Holiday visitors can scare pets. But strangers are not the only things to beware of on Thanksgiving, Christmas and New Year's.
Kellyann Conway, director of training and behavior at Animal Planet's Petvideo.com Pet Video, offers a number tips for Carbon County residents to consider during the approaching holiday season.
Conway, a certified and award winning trainer encourages local pet owners to beware of unsafe holiday decorations.
Wires and electrical cords are an invitation to teething pets or animals who simply like to chew on whatever is available, pointed out the animal trainer.
People with pets should try to use a cord container to prevent wires from being chewed on or gnawed by cats or dogs in the household.
Pet owners should avoid dangling holiday decorations that pets may become entangled in.
Carbon County residents should take steps to keep candy up and away from a pets' reach.
Most people know that dogs and cats shouldn't have candy - especially chocolate, which is toxic to the pets.
But even the candy wrappers can be hazardous if swallowed by the cats and dogs, advised the animal trainer
People should remember, that no matter how much a pet begs for a sweet, there should be no sharing of candy with the animals.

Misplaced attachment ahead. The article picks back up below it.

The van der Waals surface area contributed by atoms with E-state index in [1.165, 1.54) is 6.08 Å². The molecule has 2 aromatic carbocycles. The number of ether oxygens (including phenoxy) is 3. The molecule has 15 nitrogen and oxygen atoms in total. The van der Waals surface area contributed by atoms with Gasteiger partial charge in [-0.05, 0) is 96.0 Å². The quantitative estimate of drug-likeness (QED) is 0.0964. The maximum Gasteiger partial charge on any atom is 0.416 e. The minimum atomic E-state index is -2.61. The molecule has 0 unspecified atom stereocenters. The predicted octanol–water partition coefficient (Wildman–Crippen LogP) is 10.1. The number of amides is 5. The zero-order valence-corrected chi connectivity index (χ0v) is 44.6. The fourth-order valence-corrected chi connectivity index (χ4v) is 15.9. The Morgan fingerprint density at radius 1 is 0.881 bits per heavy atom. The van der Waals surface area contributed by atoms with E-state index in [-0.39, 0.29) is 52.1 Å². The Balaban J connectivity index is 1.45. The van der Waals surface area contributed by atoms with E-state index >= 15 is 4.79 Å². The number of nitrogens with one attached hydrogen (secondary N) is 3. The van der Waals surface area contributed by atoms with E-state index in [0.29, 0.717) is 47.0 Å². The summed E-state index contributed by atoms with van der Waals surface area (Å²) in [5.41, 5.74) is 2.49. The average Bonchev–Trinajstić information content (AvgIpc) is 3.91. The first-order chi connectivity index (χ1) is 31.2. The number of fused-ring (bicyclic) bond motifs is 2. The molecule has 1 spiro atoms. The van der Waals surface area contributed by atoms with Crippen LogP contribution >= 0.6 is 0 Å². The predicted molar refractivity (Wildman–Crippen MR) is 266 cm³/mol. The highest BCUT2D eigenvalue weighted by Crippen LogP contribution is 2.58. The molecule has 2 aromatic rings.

If it looks like a pet has eaten something the animal shouldn't have, local residents should contact a veterinarian immediately, emphasized Conway.
Pets can be easily overwhelmed by holiday visitors who are continually coming and going, added the animal trainer.
Carbon County pet owners can manage cats and dogs by limiting the animals' access to the doors and entryways at a private residence.
People can use a leash or a baby gate, place the cats or dogs in animal crates or put the pets in a separate room while holiday visitors are about the house, pointed out Conway.
Turning on some music will muffle the knocking, the doorbell ringing or the general sound of people having fun, added the animal trainer.
Pet owners can also prepare a chew or catnip toy to help keep the animals occupied while hosting holiday parties or entertaining visitors, concluded Conway.